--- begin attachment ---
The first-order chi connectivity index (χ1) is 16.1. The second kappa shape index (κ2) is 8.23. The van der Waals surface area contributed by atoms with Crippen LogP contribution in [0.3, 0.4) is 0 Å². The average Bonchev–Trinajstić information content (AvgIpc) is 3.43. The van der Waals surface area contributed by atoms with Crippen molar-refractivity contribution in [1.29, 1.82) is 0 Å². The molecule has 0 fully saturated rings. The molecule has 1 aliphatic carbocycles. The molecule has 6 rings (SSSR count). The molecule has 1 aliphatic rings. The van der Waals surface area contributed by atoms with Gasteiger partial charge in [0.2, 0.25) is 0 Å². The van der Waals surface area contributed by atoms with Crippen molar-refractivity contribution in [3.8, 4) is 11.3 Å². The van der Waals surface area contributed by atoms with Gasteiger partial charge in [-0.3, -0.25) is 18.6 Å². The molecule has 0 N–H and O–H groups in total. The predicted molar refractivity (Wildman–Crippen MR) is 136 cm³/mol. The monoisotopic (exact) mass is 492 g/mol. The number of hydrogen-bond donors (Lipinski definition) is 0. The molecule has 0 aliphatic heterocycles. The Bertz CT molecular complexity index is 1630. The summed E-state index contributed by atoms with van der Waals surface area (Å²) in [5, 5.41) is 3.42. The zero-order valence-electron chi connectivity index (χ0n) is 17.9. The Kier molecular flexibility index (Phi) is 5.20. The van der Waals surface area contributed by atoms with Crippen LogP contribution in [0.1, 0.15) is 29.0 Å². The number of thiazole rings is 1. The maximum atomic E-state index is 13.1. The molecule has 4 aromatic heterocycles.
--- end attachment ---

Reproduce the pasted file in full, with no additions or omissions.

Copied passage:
The first-order chi connectivity index (χ1) is 16.1. The second kappa shape index (κ2) is 8.23. The van der Waals surface area contributed by atoms with Crippen LogP contribution in [0.3, 0.4) is 0 Å². The average Bonchev–Trinajstić information content (AvgIpc) is 3.43. The van der Waals surface area contributed by atoms with Crippen molar-refractivity contribution in [1.29, 1.82) is 0 Å². The molecule has 0 fully saturated rings. The molecule has 1 aliphatic carbocycles. The molecule has 6 rings (SSSR count). The molecule has 1 aliphatic rings. The van der Waals surface area contributed by atoms with Gasteiger partial charge in [0.2, 0.25) is 0 Å². The van der Waals surface area contributed by atoms with Crippen molar-refractivity contribution in [3.8, 4) is 11.3 Å². The van der Waals surface area contributed by atoms with Gasteiger partial charge in [-0.3, -0.25) is 18.6 Å². The molecule has 0 N–H and O–H groups in total. The predicted molar refractivity (Wildman–Crippen MR) is 136 cm³/mol. The monoisotopic (exact) mass is 492 g/mol. The number of hydrogen-bond donors (Lipinski definition) is 0. The molecule has 0 aliphatic heterocycles. The Bertz CT molecular complexity index is 1630. The summed E-state index contributed by atoms with van der Waals surface area (Å²) in [5, 5.41) is 3.42. The zero-order valence-electron chi connectivity index (χ0n) is 17.9. The Kier molecular flexibility index (Phi) is 5.20. The van der Waals surface area contributed by atoms with Crippen LogP contribution in [0.1, 0.15) is 29.0 Å². The number of thiazole rings is 1. The maximum atomic E-state index is 13.1. The molecule has 4 aromatic heterocycles.